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A record round

Wen-Chong Liang is used to being a trailblazer for golf back in his native China. He gave his nation something else to be proud of Saturday when he played Whistling Straits in an unprecedented 64 strokes.

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A new and improved swing left Wen-Chong Liang in great position for birdies on many of the greens Saturday. (Getty Images)

By Stan Awtrey, PGATOUR.COM Contributor

KOHLER, Wis. -- His old swing was good enough to earn Wen-Chong Liang an invitation to the 2007 PGA Championship and help him become the No. 1-ranked player on the Asian Tour. His new and improved swing was good enough Saturday to set a competitive course record at Whistling Straits and thrust him into contention at the 92nd PGA Championship.

Liang, a native of China, began on the back nine and birdied five holes to make the turn in 31. His momentum slowed a bit on the front, but he still finished in 33, giving him a 64. It was the best score recorded at the PGA Championship since Thomas Bjorn shot a 63 in 2005 at Baltusrol.

"After I made the cut yesterday, I feel much more relaxed," Liang said through interpreter David Lee. "I was able to play the back nine and it started well. So that started building the confidence. Also today the driving, the putting and all very well, and so it makes the whole round very good."

His swing was rebuilt with the help of Australian coach Kel Llewellyn, who changed it from a baseball-type swing to a more orthodox golf swing. Llewellyn completely broke down Liang's swing and started over, giving him a new stance, new grip, new takeaway, and new downswing. The only thing that stayed the same was the way Liang wears his hat.

"I really want to take the opportunity to thank my coach, who has been working with me for the past three years, to change my swing, so now I'm more relaxed and very comfortable with my swing," Liang said. "And the other thing is I know how to remain calm, not let the major pressure get to me. So I am able to perform very, very well today."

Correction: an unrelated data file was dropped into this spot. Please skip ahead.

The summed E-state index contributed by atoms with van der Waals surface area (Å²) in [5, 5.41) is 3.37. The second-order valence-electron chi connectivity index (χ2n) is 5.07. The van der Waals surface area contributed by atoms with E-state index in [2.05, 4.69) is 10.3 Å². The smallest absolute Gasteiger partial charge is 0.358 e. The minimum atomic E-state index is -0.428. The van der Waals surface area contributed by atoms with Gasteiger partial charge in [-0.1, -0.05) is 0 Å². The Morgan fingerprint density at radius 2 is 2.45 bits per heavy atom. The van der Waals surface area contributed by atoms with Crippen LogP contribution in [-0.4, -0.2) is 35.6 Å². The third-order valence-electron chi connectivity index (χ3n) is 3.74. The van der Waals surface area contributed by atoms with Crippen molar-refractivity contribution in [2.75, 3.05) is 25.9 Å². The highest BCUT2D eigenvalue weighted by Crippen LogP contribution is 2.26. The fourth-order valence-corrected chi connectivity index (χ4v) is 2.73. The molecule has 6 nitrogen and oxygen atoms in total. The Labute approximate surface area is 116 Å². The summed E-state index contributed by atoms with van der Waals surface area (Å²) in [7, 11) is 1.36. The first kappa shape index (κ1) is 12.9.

It's not the first time he's dabbled with a low score.  In 2008 he set a Indian Open record by shooting 60 in the opening round and went on to win the event with birdies on the final two holes. But he said the 64 in the third round of the PGA Championship was a more significant accomplishment.

"Both rounds are very, very special to me, but this is special, besides the score, because this is a major," he said. "And also it makes people realize that there are actually professional golfers in China. So this is a very special round."

Liang was born in Zhongshan, the site of the country's first golf course, which Arnold Palmer designed and opened in 1984. He began to play when he 15 and soon became good enough to represent China in the World Cup. Considered a second-generation golfer, Liang won seven times on the China Tour and picked up a prestigious victory on the European Tour in 2007.

"As I started playing on a different tour and saw the different level of play, then I found out that there is more out there and I can learn and then eventually I found Kel Llewellyn," he said. "As the game grows in China, we also welcome good coaches to come to China and teach us."

Liang has played three times on the PGA TOUR this year, making the cut twice and tying for 25th at the Sony Open. He primarily competes on the European Tour, where he's made the cut in six of seven tournaments and has a season-best tie for 17th at the Volvo China Open.